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Analyzing the Jarrett Jack and Alan Anderson issue

Tim Fuller-USA TODAY Sports

It's time. It's time to come to terms with the fact that Alan Anderson and Jarrett Jack can't play together. I admit I have  issues with Anderson as a player, but I have faith in Jack, at times, to run this team off the bench. He adds a tempo to this team that Lionel Hollins advocated when he signed on as new head coach and is tough to guard when he isn't trying to force passes in between three defenders.

However, the two, good in their own ways individually, are not a good unit together, according to the data. Anderson and Jack have shared the floor for 323 minutes this season, the ninth most of any two-man combination on the Nets this season, according to This is a huge mark for two bench guards, especially when the Nets have a LOT of guards and swingmen on the roster. Deron Williams, Joe Johnson, Bojan Bogdanovic, and Sergey Karasev all warrant playing time now.

In those 323 minutes, the Nets have a plus/minus rating -57, Not good. In fact, it's tied for the second worst plus/minus on the roster only behind Jack and Deron Williams who are, uh oh, a grotesque -82 and tied with Jack and Brook Lopez.

Before diving into this, lets talk about why Jack is struggling in different Nets sets this season. Jack plays a very volatile style of basketball. He plays fast. He takes inefficient mid-range jumpers at will, and sometimes tries to do too much. Jack has done some good for this team. During the Nets west coast road trip, which seemed to expose the chinks in their roster, Jack was the catalyst to what seemed to be a deep a bench. Now? Hollins isn't as quick to substitute the recent Georgia Tech graduate. It has been a struggle for Jack of late. In December, Jack is averaging four fewer points, half a turnover more, and is shooting 18% worse from the floor (31.7%).

However, the Nets have to play Jack. Brooklyn has no other natural point guards on the roster anymore after the trade of Jorge Gutierrez. Darius Morris is more a combo guard, as his D-League experience shows.   Could this lead to a move that would bring a pass-first point guard to Brooklyn before the trade deadline? That's up to the front office.

Anyway, lets look at why Hollins sees the need to roll out Jack and Anderson together. Well for one, Jack is going to get playing regardless because of the roster construction. Anderson seems to have fallen into the Tony Allen role from Hollins' coaching days in Memphis. Allen does not provide much on the offensive end except for efficient cutting and the ability to keep the floor space. But what he lacks on that end he makes up for on the other. Allen is an incredible defender who locks down any player given to him: point guard, shooting guard, small forward; all of them fall into Allen's realm. Anderson does fit the mold. two-guard size, ability to space the floor, and known for hard defense. Here's the defense between the grit-and-grind king Allen and Anderson: Anderson isn't that great on defense and has all of two moves on the floor (quick trigger three, head fake and drive).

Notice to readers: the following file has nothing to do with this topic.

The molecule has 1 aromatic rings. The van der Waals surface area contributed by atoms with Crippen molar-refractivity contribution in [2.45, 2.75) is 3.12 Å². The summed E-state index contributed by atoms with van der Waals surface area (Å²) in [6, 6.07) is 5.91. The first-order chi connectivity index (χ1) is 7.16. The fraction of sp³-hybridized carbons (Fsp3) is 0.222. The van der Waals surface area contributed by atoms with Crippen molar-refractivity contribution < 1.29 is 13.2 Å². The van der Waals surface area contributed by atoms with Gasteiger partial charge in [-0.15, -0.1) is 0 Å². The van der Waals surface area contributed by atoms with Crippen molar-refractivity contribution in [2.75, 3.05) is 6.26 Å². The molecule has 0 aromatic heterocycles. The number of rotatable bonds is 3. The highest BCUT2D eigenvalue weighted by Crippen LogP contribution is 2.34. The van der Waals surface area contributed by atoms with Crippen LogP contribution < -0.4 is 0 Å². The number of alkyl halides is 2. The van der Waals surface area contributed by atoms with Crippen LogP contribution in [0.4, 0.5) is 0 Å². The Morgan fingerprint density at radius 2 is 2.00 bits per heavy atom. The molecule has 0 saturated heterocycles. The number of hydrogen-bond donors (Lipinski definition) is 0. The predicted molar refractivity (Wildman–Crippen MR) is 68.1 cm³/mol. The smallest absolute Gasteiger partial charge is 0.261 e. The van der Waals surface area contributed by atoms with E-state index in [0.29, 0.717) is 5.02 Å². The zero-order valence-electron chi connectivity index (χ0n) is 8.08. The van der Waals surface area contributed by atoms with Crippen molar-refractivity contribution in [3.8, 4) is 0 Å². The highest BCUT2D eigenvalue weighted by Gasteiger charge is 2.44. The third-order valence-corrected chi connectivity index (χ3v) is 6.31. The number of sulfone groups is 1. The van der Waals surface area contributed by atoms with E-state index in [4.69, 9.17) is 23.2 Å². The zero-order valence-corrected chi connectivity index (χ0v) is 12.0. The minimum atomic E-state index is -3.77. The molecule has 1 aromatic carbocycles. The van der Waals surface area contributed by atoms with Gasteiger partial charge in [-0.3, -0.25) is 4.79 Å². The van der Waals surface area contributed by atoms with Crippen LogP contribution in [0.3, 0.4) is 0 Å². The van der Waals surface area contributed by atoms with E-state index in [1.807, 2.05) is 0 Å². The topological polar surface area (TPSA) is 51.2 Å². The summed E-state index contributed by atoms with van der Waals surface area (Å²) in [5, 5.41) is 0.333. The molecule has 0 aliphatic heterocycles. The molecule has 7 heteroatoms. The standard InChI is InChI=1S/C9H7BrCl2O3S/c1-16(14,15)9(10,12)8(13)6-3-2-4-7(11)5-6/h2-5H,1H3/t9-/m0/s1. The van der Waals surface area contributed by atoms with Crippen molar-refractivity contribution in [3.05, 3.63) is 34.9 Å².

In spite of this, Hollins continues to give Anderson time, in bunches, along with Jack. But this all draws back to one glaring fact. The Nets are built this way. Brooklyn doesn't (yet) have a player that can fill that Tony Allen role. Anderson is just the closest alternative. Maybe, at some point, Markel Brown will fit in that mold.

Where can Hollins find this defense and playmaking ability that Jack and Anderson, as bad as they've been, provide? First, it starts with giving Bogdanovic more time. The rookie seems hesitant to make hard drives to the basket or let it fly from beyond the arc. Hollins wants him to be aggressive and has given him the sixth man role, where aggressiveness is the first attribute.  Bogdanovic has great size and can play with the ball in his hands. While not a point guard, Bogdanovic can give the Nets another player that can dribble and create for others. His Euroleague coach had him focus on being the initiator on pick-and-rolls.  Bogdanovic's defense is not ideal, but he has the size to keep up with small forwards.

What has plagued the Nets this season, and the two prior to this, is lack of motion. Bogdanovic has provided that this season, and has been for the most part the only Net who cuts off the ball and makes an effort to stay within the flex offense. In the play above, with Jack, Anderson and Bogdanovic on the floor, the Nets work the ball around in the flex, baseline back screens galore, and get an easy short corner jumper. Jack and Anderson do a whole lot of dribbling without doing a whole lot of moving, and maybe they will do better with a creator who doesn't garner a whole lot of touches like Bogdanovic. Bogdanovic is averaging less than a touch per minute, according to SportVu data this season.

Bogdanovic has the potential to be an all-around star in this league with his ability to stay within the Nets' game plan, hit shots, and use his basketball IQ to his advantage. Seeing more Bogdanovic again can put the end to the Jack and Anderson duo of pain, and could get the Croat's back on the right trajectory, which is towards All Star status if he can find the guy who played well in the first few weeks of the season.

That could happen in Toronto Wednesday, with Karasev out.  We shall see.

Stats are updated as of December 17